Italian coffee and chocolate makers receive poisoning threats in powder attack

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Italian coffee and chocolate makers receive poisoning threats in powder attack
Lavazza's offices at the famous Nuvola building in Turin, designed by Italian architect Cino Zucchi. Photo: Miguel Medina/AFP

Lavazza and Ferrero are among the Italian companies that received parcels containing “suspicious powder” and threats in an apparent extortion attempt.


Bomb technicians, police and firefighters were called to the offices of the Lavazza coffee company on Friday after the company received am envelope containing “suspicious green powder" and a demand for money.

Similar packages were soon discovered at the Caffè Vergnano di Santena plant, also in Turin, at the headquarters of the Illy coffee company, and at the Ferrero company headquarters in Alba.

The envelopes contained the green powder along with demands that each company pay 300,000 euros into a bitcoin account "by May 20th" or face having their products contaminated with the same substance, local media reported

The letters were reportedly sent from Belgium and written in "perfect" English.

The letters claimed that the green substance was "oleandrin, a vegetable substance capable of causing nausea and diarrhea, but also arrhythmia up to cardiac arrest,” Il Fatto Quotidiano reported.

"Don't be fooled by the appearance: diluted or not, the poison is very effective,” they reportedly said.

“As you will know it is very easy to introduce a little poison into your products found on supermarket shelves. Can you imagine the disastrous effect on the image of your company if customers began to die of poisoning?”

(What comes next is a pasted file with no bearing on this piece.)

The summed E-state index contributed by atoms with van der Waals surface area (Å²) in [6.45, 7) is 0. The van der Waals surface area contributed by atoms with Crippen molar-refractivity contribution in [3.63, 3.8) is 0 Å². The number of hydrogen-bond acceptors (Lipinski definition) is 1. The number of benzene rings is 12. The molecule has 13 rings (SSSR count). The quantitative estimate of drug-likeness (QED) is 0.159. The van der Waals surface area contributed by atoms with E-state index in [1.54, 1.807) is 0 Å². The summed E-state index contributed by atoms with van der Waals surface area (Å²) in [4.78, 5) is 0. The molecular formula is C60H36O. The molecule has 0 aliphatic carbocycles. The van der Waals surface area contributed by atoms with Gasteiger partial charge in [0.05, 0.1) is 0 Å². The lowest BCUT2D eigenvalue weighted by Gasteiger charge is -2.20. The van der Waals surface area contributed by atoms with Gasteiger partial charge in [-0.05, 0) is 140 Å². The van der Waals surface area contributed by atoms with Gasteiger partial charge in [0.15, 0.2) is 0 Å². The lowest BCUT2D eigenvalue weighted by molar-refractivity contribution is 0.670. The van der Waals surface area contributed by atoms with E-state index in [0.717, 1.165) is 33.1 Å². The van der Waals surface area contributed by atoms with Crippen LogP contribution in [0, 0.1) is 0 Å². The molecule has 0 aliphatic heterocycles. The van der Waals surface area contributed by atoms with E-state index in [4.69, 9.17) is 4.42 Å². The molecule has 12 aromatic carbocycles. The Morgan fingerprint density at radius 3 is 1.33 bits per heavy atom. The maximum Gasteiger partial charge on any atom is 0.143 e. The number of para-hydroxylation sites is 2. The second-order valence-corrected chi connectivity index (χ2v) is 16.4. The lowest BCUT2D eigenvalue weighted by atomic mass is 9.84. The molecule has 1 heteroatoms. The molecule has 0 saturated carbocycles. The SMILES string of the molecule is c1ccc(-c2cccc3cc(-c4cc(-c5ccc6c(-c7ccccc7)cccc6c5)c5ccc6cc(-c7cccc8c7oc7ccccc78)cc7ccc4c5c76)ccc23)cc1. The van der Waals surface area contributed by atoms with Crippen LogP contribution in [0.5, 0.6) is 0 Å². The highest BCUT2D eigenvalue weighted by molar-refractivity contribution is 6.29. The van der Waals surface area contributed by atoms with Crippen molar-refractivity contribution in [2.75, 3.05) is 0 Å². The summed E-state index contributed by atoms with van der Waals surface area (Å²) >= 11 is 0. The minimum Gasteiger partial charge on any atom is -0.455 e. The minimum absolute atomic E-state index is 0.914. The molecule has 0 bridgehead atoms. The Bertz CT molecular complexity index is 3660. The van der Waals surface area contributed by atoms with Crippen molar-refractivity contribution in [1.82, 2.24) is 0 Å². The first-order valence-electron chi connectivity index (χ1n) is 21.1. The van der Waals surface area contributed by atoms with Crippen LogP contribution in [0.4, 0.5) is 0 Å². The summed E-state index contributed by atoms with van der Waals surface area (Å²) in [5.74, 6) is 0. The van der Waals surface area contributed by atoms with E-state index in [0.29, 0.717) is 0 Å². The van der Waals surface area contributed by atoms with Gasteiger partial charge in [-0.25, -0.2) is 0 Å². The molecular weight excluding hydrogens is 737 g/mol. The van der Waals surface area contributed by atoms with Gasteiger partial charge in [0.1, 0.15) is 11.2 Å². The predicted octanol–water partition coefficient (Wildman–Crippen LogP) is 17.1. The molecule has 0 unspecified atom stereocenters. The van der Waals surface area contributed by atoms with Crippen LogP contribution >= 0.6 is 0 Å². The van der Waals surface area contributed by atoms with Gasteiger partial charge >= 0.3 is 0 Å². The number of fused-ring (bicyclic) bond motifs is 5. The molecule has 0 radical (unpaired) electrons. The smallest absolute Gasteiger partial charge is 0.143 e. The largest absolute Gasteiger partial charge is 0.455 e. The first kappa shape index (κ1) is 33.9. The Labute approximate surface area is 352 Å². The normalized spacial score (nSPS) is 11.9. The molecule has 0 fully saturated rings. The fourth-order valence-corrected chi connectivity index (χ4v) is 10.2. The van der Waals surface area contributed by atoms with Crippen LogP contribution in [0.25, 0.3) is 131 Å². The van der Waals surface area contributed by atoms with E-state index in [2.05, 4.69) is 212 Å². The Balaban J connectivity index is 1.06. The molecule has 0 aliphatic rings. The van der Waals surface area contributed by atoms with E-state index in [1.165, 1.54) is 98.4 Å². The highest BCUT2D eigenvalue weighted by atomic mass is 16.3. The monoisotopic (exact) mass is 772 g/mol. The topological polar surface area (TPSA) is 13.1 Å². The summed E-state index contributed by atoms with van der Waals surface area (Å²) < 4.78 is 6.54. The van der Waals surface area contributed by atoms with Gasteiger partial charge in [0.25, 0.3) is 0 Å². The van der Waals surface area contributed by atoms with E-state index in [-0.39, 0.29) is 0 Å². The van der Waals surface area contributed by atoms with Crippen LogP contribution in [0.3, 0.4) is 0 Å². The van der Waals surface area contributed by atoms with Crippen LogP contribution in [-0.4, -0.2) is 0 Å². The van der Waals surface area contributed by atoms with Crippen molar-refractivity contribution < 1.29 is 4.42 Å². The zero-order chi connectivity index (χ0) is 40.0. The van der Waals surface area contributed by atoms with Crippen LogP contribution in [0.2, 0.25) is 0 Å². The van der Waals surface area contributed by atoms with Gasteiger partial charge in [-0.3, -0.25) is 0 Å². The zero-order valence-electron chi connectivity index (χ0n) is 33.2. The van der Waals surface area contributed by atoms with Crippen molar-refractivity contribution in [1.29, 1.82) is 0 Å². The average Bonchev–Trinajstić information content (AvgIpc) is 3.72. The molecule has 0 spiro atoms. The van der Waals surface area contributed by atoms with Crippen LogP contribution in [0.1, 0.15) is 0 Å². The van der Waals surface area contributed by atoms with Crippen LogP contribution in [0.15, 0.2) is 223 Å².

Italian coffee makers Lavazza were among those targeted. Photo: AFP

Seven Lavazza staff based at the Nuvola (Cloud) building in Turin complained of respiratory problems and have been placed in quarantine while the powder is analysed.

Packages containing suspicious powder were also sent to Turin Mayor Chiara Appendino and Turin-based League party member Alessandro Sciretti last week.

The envelopes sent to the local politicians did not contain threats and demands for money, however. Instead they were signed "Scuola Diaz", the name of the base of a Genoa anti-globalist movement that was the target of a brutal police raid in 2001.

The companies and police investigating the attack have so far declined to comment, however local media reports that production continues as usual at all companies today.

In an apparently similar attack in Sweden, the Malmö offices of frozen food giant Findus were evacuated on Friday night after the company received a package containing “white powder” and a written threat.


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